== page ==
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New Mexico puts the brakes on new payday loan licenses

May 25, 2006 - Santa Fe, New Mexico

The state has not issued a new license for a payday loan company since a moratorium was imposed in March, and will not issue a new license until the Legislature acts to change the laws regulating that industry, said Edward J. Lopez, superintendent of the state Regulation and Licensing Department.

The earliest that could happen is in January, when the Legislature meets for a 60-day session.

Until that time, the state will impose its own set of regulations on the industry, and will prevent any new businesses from opening, Lopez said.

"We are going to end the lack of protection," he said.

Darrin Andersen, president of the Community Financial Services Association of America, said in a prepared statement that they were concerned that state regulations would restrict New Mexicans' access to lending services.

"CFSA members do not support the placement of arbitrary restrictions on their customers, who are hard-working, educated adults, capable of making appropriate financial decisions for their families," Andersen said in the statement.

Steven Schlein, a spokesman for the Financial Services Association, declined to comment on the moratorium, and said he could not expand on the prepared statement until the official version of the proposed regulations is entered.

The should happen by June 15, Lopez said.

The proposed regulations would:

  • Give consumers sole discretion to renew a loan two times, at a maximum fee of $100.
  • Prohibit consumers from borrowing more than 25 percent of their gross monthly income.
  • Provide a payment plan of up to 130 days, with no additional fees, after a second renewal.
  • Set a flat fee for new loan renewals at $15.50 per $100.

The state will also launch a campaign to inform consumers that they do not have to repay payday loans made by companies not licensed to issue such loans.

Lopez said his department is doing the final cleanup on the proposed regulations, and they will be entered into the Public Register on June 15. There will then be a two-week public comment period. Comments will be taken by mail and e-mail, instead of holding a formal hearing.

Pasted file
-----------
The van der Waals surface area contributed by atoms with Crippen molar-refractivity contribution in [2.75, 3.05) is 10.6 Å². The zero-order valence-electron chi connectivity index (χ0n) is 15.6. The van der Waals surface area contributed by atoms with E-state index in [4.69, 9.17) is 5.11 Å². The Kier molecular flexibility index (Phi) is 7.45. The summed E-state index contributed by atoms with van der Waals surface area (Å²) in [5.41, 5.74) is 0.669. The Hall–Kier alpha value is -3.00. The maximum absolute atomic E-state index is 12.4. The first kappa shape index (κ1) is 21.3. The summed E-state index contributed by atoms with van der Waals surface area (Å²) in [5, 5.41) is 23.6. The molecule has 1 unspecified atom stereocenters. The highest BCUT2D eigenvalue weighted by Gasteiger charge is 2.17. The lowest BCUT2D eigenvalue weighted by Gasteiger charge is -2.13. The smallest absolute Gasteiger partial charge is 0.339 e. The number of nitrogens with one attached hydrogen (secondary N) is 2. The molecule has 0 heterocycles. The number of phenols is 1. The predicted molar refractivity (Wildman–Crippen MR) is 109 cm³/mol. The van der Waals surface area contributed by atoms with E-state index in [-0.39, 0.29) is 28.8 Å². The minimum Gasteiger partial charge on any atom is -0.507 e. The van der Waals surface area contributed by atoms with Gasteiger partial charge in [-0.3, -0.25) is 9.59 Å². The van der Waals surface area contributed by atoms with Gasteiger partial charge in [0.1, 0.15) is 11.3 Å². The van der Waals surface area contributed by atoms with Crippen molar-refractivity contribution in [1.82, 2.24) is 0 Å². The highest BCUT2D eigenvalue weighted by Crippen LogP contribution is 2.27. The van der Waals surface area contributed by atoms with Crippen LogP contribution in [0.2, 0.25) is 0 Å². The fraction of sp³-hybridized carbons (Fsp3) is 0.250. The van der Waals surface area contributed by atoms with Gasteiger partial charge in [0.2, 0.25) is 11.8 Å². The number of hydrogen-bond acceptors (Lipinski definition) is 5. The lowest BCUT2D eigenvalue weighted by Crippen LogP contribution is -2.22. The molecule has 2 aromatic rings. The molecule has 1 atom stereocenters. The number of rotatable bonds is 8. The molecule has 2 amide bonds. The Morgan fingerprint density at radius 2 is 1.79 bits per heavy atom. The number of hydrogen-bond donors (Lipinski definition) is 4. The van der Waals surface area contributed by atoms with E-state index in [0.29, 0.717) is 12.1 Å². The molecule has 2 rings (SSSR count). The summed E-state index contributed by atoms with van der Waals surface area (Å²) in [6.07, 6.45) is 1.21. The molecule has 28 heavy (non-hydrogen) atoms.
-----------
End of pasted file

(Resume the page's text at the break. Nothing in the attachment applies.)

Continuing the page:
"We feel it's going to yield a higher-quality level of feedback," Lopez said.

The comments will be reviewed, and a final decision will be made June 30, Lopez said. It is expected that the new regulations will become effective July 15.

Madrid said payday loan companies have boomed in New Mexico because it is one of a few states without a usury cap.

"The cycle of debt predatory lending creates for New Mexicans can be devastating," Madrid said. "These proposed regulations stop that cycle. They guarantee payday loan consumers the right to enter into a payment plan that provides needed time and creates a reasonable approach to paying back the debt."

Gov. Bill Richardson issued the moratorium and first announced that he would impose new regulations through the Regulation and Licensing Department days after the close of the legislative session, after lawmakers were unable to reach a compromise on a number of different bills dealing with payday loan regulation.

Senate Minority Whip Lee Rawson, R-Las Cruces, is among a bipartisan group of lawmakers who have been pushing for several years for tougher payday lending regulation. He said the proposed reform falls short because it does not give consumers the option of going to an installment loan.

"What they are doing is simply legalizing the status quo abuse of the consumer," Rawson said.

Sam Thompson, a spokeswoman for the Attorney General's Office, said the 130-day payment plan is a huge improvement over current law, in which consumers must come up with one lump payment at the end of the loan's term.

News Source

Las Cruces Sun-News, Walter Rubel, Sante Fe Bureau Chief

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